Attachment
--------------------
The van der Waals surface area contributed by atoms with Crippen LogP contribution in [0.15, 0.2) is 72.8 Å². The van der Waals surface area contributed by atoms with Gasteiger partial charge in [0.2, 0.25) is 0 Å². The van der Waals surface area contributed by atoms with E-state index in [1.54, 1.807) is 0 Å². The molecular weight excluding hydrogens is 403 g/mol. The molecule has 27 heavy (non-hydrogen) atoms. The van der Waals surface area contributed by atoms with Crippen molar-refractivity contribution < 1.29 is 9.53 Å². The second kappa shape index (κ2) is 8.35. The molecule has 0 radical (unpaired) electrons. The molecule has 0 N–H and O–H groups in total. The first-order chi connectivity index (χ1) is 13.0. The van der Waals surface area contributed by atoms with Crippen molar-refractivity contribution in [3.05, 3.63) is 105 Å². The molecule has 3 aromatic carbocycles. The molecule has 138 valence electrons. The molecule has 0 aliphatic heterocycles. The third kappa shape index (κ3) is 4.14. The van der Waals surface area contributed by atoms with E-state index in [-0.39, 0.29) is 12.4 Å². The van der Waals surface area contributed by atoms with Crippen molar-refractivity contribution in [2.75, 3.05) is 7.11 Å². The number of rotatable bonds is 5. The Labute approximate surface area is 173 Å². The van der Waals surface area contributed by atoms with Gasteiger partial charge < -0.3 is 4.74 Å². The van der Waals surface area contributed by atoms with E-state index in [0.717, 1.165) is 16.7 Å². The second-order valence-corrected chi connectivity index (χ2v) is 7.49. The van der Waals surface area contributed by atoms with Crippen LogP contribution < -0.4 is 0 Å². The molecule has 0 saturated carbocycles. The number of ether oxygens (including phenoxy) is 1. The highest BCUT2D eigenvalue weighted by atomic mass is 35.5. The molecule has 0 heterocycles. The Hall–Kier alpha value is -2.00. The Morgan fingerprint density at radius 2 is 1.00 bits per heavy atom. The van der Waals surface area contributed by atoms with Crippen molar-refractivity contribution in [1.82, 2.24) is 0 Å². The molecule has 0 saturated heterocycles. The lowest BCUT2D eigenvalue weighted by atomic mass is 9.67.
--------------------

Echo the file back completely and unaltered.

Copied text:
The van der Waals surface area contributed by atoms with Crippen LogP contribution in [0.15, 0.2) is 72.8 Å². The van der Waals surface area contributed by atoms with Gasteiger partial charge in [0.2, 0.25) is 0 Å². The van der Waals surface area contributed by atoms with E-state index in [1.54, 1.807) is 0 Å². The molecular weight excluding hydrogens is 403 g/mol. The molecule has 27 heavy (non-hydrogen) atoms. The van der Waals surface area contributed by atoms with Crippen molar-refractivity contribution < 1.29 is 9.53 Å². The second kappa shape index (κ2) is 8.35. The molecule has 0 radical (unpaired) electrons. The molecule has 0 N–H and O–H groups in total. The first-order chi connectivity index (χ1) is 13.0. The van der Waals surface area contributed by atoms with Crippen molar-refractivity contribution in [3.05, 3.63) is 105 Å². The molecule has 3 aromatic carbocycles. The molecule has 138 valence electrons. The molecule has 0 aliphatic heterocycles. The third kappa shape index (κ3) is 4.14. The van der Waals surface area contributed by atoms with E-state index in [-0.39, 0.29) is 12.4 Å². The van der Waals surface area contributed by atoms with Crippen molar-refractivity contribution in [2.75, 3.05) is 7.11 Å². The number of rotatable bonds is 5. The Labute approximate surface area is 173 Å². The van der Waals surface area contributed by atoms with Gasteiger partial charge < -0.3 is 4.74 Å². The van der Waals surface area contributed by atoms with E-state index in [0.717, 1.165) is 16.7 Å². The second-order valence-corrected chi connectivity index (χ2v) is 7.49. The van der Waals surface area contributed by atoms with Crippen LogP contribution < -0.4 is 0 Å². The molecule has 0 saturated carbocycles. The number of ether oxygens (including phenoxy) is 1. The highest BCUT2D eigenvalue weighted by atomic mass is 35.5. The molecule has 0 heterocycles. The Hall–Kier alpha value is -2.00. The Morgan fingerprint density at radius 2 is 1.00 bits per heavy atom. The van der Waals surface area contributed by atoms with Crippen molar-refractivity contribution in [1.82, 2.24) is 0 Å². The molecule has 0 saturated heterocycles. The lowest BCUT2D eigenvalue weighted by atomic mass is 9.67.